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Eshell is a command shell implemented entirely in Emacs Lisp. It invokes no external processes beyond those requested by the user. It is intended to be a functional replacement for command shells such as bash, zsh, rc, 4dos; since Emacs itself is capable of handling most of the tasks accomplished by such tools.

Despite the sheer fact that running an Emacs shell can be fun, here are a few of the unique features offered by Eshell. More are documented in greater detail under EshellFeatures.

For those who might be using an older version of Eshell, version 2.1 represents an entirely new, module-based architecture. It supports most of the features offered by modern shells. Here is a brief list of some of its more visible features:

Eshell was designed to run on Emacs 20.4 or higher, and XEmacs 21.1 or higher. It was tested on GNU/Linux, Windows NT 4.0, and Windows 2000.

If you try to run Eshell on other versions of Emacs, here are some common problems you may run into, and how to overcome them:

Emacs 20.3: Pcomplete fails to byte compile. Instead of typing ``make install'' in the Pcomplete directory, type: ``make pcmpl-auto.el install_el''. Then, copy the file ``pcmpl-auto.el'' into the directory that pcomplete was just installed into. Why this is failing is a mystery to me. It appears that byte-compiling pcomplete from a running Emacs session works just fine.

The latest version of Eshell is 2.4.2. It can be downloaded in several forms:

Eshell is free software; you can redistribute it and/or modify it under the terms of the GNU General Public License as published by the Free Software Foundation; either version 2, or (at your option) any later version.

This program is distributed in the hope that it will be useful, but WITHOUT ANY WARRANTY; without even the implied warranty of MERCHANTABILITY or FITNESS FOR A PARTICULAR PURPOSE. See the GNU General Public License for more details.

You should have received a copy of the GNU General Public License along with Eshell; see the file COPYING. If not, write to the Free Software Foundation, Inc., 59 Temple Place - Suite 330, Boston, MA 02111-1307, USA.

To start using Eshell, add the following to your .emacs file:

(load "eshell-auto")

This will define all of the necessary autoloads.

Now type M-x eshell. See the INSTALL file for full installation instructions.

A shell is a layer which metaphorically surrounds the kernel, or heart of an operating system. This kernel can be seen as an engine of pure functionality, waiting to serve, while the user programs take advantage of that functionality to accomplish their purpose.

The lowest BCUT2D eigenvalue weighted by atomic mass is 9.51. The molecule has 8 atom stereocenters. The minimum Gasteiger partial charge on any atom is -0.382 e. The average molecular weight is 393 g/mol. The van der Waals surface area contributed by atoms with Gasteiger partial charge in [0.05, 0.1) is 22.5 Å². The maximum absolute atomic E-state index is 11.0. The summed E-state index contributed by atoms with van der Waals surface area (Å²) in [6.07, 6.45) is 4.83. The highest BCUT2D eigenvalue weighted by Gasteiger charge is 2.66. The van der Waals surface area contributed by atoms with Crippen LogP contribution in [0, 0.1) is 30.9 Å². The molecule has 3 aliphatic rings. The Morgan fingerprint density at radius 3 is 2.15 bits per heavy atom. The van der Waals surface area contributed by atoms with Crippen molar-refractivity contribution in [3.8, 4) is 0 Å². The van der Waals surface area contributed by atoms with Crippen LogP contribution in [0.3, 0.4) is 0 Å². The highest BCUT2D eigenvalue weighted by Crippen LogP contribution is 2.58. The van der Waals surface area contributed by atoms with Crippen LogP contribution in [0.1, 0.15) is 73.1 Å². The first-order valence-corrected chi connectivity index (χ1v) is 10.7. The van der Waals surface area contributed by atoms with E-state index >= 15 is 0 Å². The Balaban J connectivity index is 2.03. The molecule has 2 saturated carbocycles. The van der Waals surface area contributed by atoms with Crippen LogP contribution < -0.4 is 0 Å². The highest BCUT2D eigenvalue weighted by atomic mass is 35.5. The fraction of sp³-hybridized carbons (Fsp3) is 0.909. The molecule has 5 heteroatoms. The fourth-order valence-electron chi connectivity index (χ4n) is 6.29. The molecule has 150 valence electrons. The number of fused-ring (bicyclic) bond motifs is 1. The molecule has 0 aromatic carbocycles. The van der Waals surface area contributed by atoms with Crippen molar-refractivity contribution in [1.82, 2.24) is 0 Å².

The shell's role is to make that functionality accessible to the user in an unformed state. Very roughly, it associates kernel functionality with textual commands, allowing the user to interact with the operating system via linguistic constructs. Process invocation is perhaps the most significant form this takes, using the kernel's fork and exec functions.

Other programs also interact with the functionality of the kernel, but these user applications typically offer a specific range of functionality, and thus are not classed as ``shells'' proper. (What they lose in quiddity, they gain in rigidity).

Emacs is also a user application, but it does make the functionality of the kernel accessible through an interpreted language — namely, Lisp. For that reason, there is little preventing Emacs from serving the same role as a modern shell. It too can manipulate the kernel in an unpredetermined way to cause system changes. All it's missing is the shell-ish linguistic model.

Enter Eshell. Eshell translates ``shell-like'' syntax into Lisp in order to exercise the kernel in the same manner as typical system shells. There is a fundamental difference here, however, although it may seem subtle at first...

Shells like csh and Bourne shell were written several decades ago, in different times, under more restrictive circumstances. This confined perspective shows itself in the paradigm used by nearly all command-line shells since. They are linear in conception, byte stream-based, sequential, and confined to movement within a single host machine.

Emacs, on the other hand, is more than just a limited translator that can invoke subprocesses and redirect file handles. It also manages character buffers, windowing frames, network connections, registers, bookmarks, processes, etc. In other words, it's a very multi-dimensional environment, within which eshell emulates a highly linear methodology.

Taking a moment, let's look at how this could affect the future of a shell allowed to develop in such a wider field of play:

This presents a brief idea of what the fuller dimensionality of an Emacs shell could offer. It's not just the language of a shell that determines how it's used, but also the Weltanschauung underlying its design — and which is felt behind even the smallest feature. I would hope the freedom provided by using Emacs as a parent environment will invite rich ideas from others. It certainly feels as though all I've done so far is to tie down the horse, so to speak, so that he will run at a man's pace.

The author of Eshell has been a long-time user of the following shells, all of which contributed to Eshell's design: